Although its hard to tell from the cars it builds today, Honda has a long, glorious history in motorsports, from its founding through the Senna years and the original NSX up to the hot-hatch heyday of the '90s. After a long hibernation, those sporting instincts have begun to re-emerge, from the upcoming revival of the NSX to its role building engines for IndyCar.
None of which explains why Honda and its partners have taken an Odyssey minivan and turned it into a 532-hp beast that will race the dangerous Pikes Peak International Hill Climb later this month. Some ideas are too good for reasons.
Honda has gone whole hog for Pikes Peak this year, the 91st time the mountain has held its annual festival of speed, fielding 11 different vehicles from a Fit EV and a Le Mans-quality NSX to a Honda TRX450 ATV.
But even among the menagerie of metal that throws itself on and off Pikes Peak every year, the Odyssey will stand out. Built in part by workers at Honda's Alabama plant where it's assembled, the Odyssey's 3.5-liter V-6 has been blessed with a righteous Garrett GT35R turbo, more than doubling power to 532 hp (at the wheels) and 460 lb.-ft of torque. The Odyssey also gets a few race bits ? RPF1 wheels, upgraded Brembo brakes, competition springs and the limited-slip differential from the Acura TL ? but in most respects appears as if it could still haul the kids to the gelato place if they can fit around the roll cage.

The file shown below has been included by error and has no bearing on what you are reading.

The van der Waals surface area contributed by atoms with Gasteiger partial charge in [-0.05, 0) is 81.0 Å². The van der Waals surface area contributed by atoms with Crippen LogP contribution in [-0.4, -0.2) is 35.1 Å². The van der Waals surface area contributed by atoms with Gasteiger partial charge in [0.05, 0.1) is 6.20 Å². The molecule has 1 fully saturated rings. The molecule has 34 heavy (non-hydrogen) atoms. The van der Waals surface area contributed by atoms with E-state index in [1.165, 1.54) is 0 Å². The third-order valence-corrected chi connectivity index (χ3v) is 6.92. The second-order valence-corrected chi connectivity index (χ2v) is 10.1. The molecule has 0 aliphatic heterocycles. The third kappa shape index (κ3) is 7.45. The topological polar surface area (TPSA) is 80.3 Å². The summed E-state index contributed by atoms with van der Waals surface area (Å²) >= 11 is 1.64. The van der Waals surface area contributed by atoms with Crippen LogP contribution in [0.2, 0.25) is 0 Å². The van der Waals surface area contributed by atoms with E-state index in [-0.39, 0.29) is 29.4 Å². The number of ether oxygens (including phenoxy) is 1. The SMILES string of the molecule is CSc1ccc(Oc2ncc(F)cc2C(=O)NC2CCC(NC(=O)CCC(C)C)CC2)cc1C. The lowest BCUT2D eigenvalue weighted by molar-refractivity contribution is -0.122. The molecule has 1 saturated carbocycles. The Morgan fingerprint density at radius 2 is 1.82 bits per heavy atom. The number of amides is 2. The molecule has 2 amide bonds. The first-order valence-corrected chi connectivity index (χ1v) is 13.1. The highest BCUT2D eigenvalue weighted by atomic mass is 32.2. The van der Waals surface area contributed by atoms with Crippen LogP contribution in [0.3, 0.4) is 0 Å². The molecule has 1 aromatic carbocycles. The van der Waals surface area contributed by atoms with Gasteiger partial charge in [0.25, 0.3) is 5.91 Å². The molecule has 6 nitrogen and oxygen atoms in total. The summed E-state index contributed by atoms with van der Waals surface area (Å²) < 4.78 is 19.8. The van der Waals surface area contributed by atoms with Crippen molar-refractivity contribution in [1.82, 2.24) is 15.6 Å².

Driving duties for the mountain assault will fall to Honda IndyCar driver Simon Pagenaud, who notes that the Odyssey now sports nearly as much power to its front wheels as his race car produces on the weekend. Pagenaud can't sleeepwalk through his climb; even experienced drives have suffered some nasty crashes falling off the mountain. But if the mountain Odyssey acquits itself well, it could help Honda get its performance mojo back ? or at least offer some inspiration on how to make those gelato trips faster.
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